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Health hazard evaluation report: HETA-2004-0094-2978, National Park Service, Hot Springs, Arkansas.

Cardarelli-J II; Radtke-T; Spitz-H; Bryson-A
Cincinnati, OH: U.S. Department of Health and Human Services, Public Health Service, Centers for Disease Control and Prevention, National Institute for Occupational Safety and Health, HETA 2004-0094-2978, 2005 Sep; :1-26
The National Institute for Occupational Safety and Health (NIOSH) received a Health Hazard Evaluation (HHE) request for technical assistance from the Department of the Interior (DOI) on January 13, 2004. The request described concerns about potential exposures to national park employees from naturally occurring radioactive mineral deposits in piping removed from renovated bathhouses at Hot Springs National Park (HSNP), Hot Springs, Arkansas. On January 26, 2004, NIOSH and DOI investigators made on-site radiation measurements and identified radium-226 (226Ra) in mineral deposits in water pipes. NIOSH investigators made recommendations regarding safe handling of the water pipes and also recommended conducting radon concentration measurements throughout HSNP. Gamma-radiation levels measured by NIOSH, the DOI, and the State of Arkansas in six bathhouses were low and similar to previously reported values, except for a few localized areas in the Hale Bathhouse basement. These areas of higher gamma-radiation were associated with rock in the bathhouse foundation which was rich in naturally occurring radioactive material (NORM), particularly 226Ra. On July 1, 2004, additional radon-progeny measurements and water samples were collected to assess radioactive constituents in the air and spring water. Radon-progeny measurements determine the amount of alpha activity in the air that could be inhaled. The alpha activity measurement is called a "Working Level" (WL) and determines if a respirator is recommended based on NIOSH criteria. These WL measurements are used with radon concentration measurements to calculate the equilibrium factor (EF). The EF is an important site-specific parameter because it is used to convert radon concentrations (picoCuries [pCi/L]) to WL estimates. The site-specific EF results indicated that the radon concentration and WL relationship in HSNP buildings behaved more like thermal spa environments than the typical indoor residential environment. Following the NIOSH recommendation, indoor radon measurements were made by park officials in every HSNP bathhouse and the park's Administration Building between May 2004 and February 2005. Only the Hale Bathhouse and the Administration Building Tower Room had airborne radon concentrations above the U.S. Environmental Protection Agency (EPA) recommended remedial action level of 4 pCi/L. The Tower Room, not routinely occupied or accessible to building occupants, was posted with a warning sign. Water sampling showed that 226Ra concentrations in the Hale spring water were below the proposed EPA maximum concentration limit (MCL = 5 pCi/L), but above the proposed EPA MCL (300 pCi/L) for 222Rn (the Administration Building public water fountain source did not exceed either proposed limit). NIOSH investigators conclude that a potential health hazard exists for some workers at the HSNP due to the elevated radon concentrations in the Hale Bathhouse basement and the Administration Building Tower Room. Remedial actions and ongoing radiation monitoring by HSNP officials have reduced exposure potentials to levels as low as reasonably achievable. NIOSH investigators recommend continued routine radon monitoring and starting a water monitoring program for radium and radon in public drinking water.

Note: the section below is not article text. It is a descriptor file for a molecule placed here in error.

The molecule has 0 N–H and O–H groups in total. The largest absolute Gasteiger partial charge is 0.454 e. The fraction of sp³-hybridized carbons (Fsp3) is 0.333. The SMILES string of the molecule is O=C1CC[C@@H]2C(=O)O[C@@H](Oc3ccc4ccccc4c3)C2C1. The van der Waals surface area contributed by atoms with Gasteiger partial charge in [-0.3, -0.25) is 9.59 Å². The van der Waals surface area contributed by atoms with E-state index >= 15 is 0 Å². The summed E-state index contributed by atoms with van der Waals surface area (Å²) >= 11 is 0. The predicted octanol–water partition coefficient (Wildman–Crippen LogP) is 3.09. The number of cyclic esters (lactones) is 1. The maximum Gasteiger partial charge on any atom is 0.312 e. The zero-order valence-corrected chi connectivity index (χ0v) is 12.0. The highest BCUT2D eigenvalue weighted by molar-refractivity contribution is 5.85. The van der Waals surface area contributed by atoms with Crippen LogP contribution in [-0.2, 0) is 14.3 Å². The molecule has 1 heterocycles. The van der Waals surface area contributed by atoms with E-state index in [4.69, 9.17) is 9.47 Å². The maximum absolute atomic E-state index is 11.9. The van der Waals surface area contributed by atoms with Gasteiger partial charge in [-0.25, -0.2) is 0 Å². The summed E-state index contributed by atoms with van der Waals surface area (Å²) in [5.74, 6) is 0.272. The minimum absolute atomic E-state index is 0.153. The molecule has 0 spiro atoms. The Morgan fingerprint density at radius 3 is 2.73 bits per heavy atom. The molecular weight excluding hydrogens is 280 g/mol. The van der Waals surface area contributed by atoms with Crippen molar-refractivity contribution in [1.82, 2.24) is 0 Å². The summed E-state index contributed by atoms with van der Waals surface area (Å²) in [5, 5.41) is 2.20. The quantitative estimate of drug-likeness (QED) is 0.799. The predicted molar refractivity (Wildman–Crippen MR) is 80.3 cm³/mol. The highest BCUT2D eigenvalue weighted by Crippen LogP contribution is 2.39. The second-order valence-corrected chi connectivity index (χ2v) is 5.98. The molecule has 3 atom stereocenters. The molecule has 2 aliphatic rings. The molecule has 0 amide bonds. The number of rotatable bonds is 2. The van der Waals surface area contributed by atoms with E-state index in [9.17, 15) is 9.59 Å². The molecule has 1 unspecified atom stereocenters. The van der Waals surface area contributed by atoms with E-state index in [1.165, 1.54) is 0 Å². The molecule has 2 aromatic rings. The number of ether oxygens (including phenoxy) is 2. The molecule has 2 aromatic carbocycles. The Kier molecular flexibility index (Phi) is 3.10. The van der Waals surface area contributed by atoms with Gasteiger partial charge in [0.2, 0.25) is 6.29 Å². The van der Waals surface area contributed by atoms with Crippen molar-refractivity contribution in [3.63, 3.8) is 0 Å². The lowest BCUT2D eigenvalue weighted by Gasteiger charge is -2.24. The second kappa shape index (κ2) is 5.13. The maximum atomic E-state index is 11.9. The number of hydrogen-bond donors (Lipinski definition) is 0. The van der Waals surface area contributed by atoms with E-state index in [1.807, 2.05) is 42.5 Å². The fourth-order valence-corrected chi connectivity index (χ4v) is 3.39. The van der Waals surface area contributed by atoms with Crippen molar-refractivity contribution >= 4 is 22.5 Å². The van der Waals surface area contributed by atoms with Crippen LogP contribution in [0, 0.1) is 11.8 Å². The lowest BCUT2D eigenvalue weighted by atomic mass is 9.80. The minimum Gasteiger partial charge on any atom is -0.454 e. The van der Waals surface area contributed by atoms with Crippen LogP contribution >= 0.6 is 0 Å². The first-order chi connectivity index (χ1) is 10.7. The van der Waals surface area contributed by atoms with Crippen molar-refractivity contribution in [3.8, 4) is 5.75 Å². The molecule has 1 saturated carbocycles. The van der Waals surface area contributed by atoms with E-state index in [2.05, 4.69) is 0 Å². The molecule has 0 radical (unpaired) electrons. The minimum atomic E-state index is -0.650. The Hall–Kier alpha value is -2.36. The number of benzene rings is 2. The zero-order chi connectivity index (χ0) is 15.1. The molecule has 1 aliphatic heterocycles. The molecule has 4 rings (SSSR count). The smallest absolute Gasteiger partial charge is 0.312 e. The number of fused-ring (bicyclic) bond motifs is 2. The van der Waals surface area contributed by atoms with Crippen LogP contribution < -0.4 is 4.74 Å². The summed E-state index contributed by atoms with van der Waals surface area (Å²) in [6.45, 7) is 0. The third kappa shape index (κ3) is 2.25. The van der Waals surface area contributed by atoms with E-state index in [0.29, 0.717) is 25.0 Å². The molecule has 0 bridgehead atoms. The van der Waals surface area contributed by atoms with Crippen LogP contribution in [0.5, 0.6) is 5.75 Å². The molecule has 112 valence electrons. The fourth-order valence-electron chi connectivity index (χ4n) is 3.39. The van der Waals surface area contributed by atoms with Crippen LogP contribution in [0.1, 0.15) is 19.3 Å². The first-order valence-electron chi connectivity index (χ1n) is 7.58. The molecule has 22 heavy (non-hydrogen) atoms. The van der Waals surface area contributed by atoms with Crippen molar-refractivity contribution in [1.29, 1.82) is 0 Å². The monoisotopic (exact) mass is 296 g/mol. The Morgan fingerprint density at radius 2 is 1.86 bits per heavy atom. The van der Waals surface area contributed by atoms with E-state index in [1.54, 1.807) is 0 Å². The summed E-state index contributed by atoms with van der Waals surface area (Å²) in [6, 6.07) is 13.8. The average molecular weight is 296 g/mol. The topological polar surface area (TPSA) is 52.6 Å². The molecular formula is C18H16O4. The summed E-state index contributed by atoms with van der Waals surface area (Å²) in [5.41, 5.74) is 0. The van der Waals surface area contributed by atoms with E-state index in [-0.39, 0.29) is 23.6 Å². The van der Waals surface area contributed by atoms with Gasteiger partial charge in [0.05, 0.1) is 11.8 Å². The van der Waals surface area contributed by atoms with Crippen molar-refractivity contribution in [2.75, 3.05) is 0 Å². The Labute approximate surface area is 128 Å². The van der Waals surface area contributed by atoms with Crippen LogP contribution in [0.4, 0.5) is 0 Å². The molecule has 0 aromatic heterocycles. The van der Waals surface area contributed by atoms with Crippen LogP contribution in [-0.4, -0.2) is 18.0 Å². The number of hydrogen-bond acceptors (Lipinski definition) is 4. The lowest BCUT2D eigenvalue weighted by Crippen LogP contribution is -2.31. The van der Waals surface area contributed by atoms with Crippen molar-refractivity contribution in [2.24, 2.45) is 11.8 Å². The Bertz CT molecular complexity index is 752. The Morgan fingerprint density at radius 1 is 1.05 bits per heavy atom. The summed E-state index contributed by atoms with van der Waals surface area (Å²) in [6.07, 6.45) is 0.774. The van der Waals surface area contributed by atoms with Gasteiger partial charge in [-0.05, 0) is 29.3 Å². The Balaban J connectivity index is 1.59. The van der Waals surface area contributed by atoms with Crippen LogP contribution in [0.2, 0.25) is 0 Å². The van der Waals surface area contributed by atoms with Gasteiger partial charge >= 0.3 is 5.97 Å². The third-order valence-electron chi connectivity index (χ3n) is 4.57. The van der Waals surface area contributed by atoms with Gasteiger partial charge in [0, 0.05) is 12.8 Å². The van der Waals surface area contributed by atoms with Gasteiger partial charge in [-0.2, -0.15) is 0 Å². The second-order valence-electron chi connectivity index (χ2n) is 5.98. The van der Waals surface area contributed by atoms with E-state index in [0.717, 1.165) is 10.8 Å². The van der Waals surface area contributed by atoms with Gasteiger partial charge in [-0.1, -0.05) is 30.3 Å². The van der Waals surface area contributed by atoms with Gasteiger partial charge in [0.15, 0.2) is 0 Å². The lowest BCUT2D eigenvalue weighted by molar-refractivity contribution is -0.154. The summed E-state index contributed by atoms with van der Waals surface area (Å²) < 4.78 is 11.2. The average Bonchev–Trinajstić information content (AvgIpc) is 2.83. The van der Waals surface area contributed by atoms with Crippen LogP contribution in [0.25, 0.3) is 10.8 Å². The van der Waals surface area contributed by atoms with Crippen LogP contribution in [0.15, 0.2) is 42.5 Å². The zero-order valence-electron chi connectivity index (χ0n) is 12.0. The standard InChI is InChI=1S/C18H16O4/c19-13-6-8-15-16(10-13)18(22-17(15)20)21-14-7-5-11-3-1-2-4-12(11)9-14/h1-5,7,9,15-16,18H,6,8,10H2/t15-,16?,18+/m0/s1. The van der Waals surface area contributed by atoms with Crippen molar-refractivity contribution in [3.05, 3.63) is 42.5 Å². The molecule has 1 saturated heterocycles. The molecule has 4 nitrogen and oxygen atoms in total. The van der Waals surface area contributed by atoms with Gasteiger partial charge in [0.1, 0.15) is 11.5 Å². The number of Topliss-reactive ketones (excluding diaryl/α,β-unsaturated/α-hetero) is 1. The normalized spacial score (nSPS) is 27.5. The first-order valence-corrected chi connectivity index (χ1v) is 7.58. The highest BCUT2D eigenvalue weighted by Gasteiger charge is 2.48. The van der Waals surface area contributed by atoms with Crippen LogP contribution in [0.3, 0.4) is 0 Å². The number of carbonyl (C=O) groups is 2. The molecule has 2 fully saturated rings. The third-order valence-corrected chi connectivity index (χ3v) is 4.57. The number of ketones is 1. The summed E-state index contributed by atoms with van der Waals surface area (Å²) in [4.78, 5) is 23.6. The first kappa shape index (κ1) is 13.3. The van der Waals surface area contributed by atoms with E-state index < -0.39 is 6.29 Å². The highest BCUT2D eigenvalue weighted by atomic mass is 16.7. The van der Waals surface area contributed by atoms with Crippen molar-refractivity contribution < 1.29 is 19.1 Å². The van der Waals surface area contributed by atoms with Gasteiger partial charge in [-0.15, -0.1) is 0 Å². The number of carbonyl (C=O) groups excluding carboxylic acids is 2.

Region-6; Hazard-Confirmed; Radon-daughters; Radioactive-heavy-metals; Radiation-hazards; Radiation-monitoring; Gamma-radiation; Author Keywords: Nature Parks and Other Similar Institutions; HSNP; NORM; radiation; Radium; radon; working level; equilibrium factor; natural springs; bathhouse
7440-14-4; 10043-92-2
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Field Studies; Hazard Evaluation and Technical Assistance
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National Institute for Occupational Safety and Health
Page last reviewed: September 2, 2020
Content source: National Institute for Occupational Safety and Health Education and Information Division